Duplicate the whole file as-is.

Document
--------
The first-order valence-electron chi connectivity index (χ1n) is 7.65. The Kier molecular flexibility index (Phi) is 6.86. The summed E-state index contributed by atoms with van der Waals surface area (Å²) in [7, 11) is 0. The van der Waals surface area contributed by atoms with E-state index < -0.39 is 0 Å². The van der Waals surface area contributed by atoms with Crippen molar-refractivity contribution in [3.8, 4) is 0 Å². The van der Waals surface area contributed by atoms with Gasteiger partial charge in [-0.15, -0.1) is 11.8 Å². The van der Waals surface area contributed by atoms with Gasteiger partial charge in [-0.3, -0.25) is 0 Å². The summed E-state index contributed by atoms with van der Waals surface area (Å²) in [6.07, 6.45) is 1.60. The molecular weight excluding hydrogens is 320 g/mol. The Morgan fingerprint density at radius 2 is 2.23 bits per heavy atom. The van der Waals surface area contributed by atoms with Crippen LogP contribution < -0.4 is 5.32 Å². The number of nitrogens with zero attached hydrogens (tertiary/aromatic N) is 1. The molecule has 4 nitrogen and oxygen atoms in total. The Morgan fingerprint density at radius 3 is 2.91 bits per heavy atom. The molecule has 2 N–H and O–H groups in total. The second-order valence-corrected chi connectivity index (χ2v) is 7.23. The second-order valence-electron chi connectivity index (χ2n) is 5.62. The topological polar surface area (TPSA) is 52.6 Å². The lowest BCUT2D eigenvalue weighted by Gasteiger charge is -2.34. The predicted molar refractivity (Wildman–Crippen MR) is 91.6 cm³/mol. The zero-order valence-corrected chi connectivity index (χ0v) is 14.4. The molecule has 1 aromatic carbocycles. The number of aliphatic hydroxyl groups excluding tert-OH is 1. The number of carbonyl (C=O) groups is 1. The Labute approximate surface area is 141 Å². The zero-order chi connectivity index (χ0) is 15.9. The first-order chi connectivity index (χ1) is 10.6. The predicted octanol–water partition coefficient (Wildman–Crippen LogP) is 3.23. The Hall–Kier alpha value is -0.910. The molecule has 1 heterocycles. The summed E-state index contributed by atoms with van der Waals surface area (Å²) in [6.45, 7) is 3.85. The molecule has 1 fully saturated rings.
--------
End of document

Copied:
The first-order valence-electron chi connectivity index (χ1n) is 7.65. The Kier molecular flexibility index (Phi) is 6.86. The summed E-state index contributed by atoms with van der Waals surface area (Å²) in [7, 11) is 0. The van der Waals surface area contributed by atoms with E-state index < -0.39 is 0 Å². The van der Waals surface area contributed by atoms with Crippen molar-refractivity contribution in [3.8, 4) is 0 Å². The van der Waals surface area contributed by atoms with Gasteiger partial charge in [-0.15, -0.1) is 11.8 Å². The van der Waals surface area contributed by atoms with Gasteiger partial charge in [-0.3, -0.25) is 0 Å². The summed E-state index contributed by atoms with van der Waals surface area (Å²) in [6.07, 6.45) is 1.60. The molecular weight excluding hydrogens is 320 g/mol. The Morgan fingerprint density at radius 2 is 2.23 bits per heavy atom. The van der Waals surface area contributed by atoms with Crippen LogP contribution < -0.4 is 5.32 Å². The number of nitrogens with zero attached hydrogens (tertiary/aromatic N) is 1. The molecule has 4 nitrogen and oxygen atoms in total. The Morgan fingerprint density at radius 3 is 2.91 bits per heavy atom. The molecule has 2 N–H and O–H groups in total. The second-order valence-corrected chi connectivity index (χ2v) is 7.23. The second-order valence-electron chi connectivity index (χ2n) is 5.62. The topological polar surface area (TPSA) is 52.6 Å². The lowest BCUT2D eigenvalue weighted by Gasteiger charge is -2.34. The predicted molar refractivity (Wildman–Crippen MR) is 91.6 cm³/mol. The zero-order valence-corrected chi connectivity index (χ0v) is 14.4. The molecule has 1 aromatic carbocycles. The number of aliphatic hydroxyl groups excluding tert-OH is 1. The number of carbonyl (C=O) groups is 1. The Labute approximate surface area is 141 Å². The zero-order chi connectivity index (χ0) is 15.9. The first-order chi connectivity index (χ1) is 10.6. The predicted octanol–water partition coefficient (Wildman–Crippen LogP) is 3.23. The Hall–Kier alpha value is -0.910. The molecule has 1 heterocycles. The summed E-state index contributed by atoms with van der Waals surface area (Å²) in [6.45, 7) is 3.85. The molecule has 1 fully saturated rings.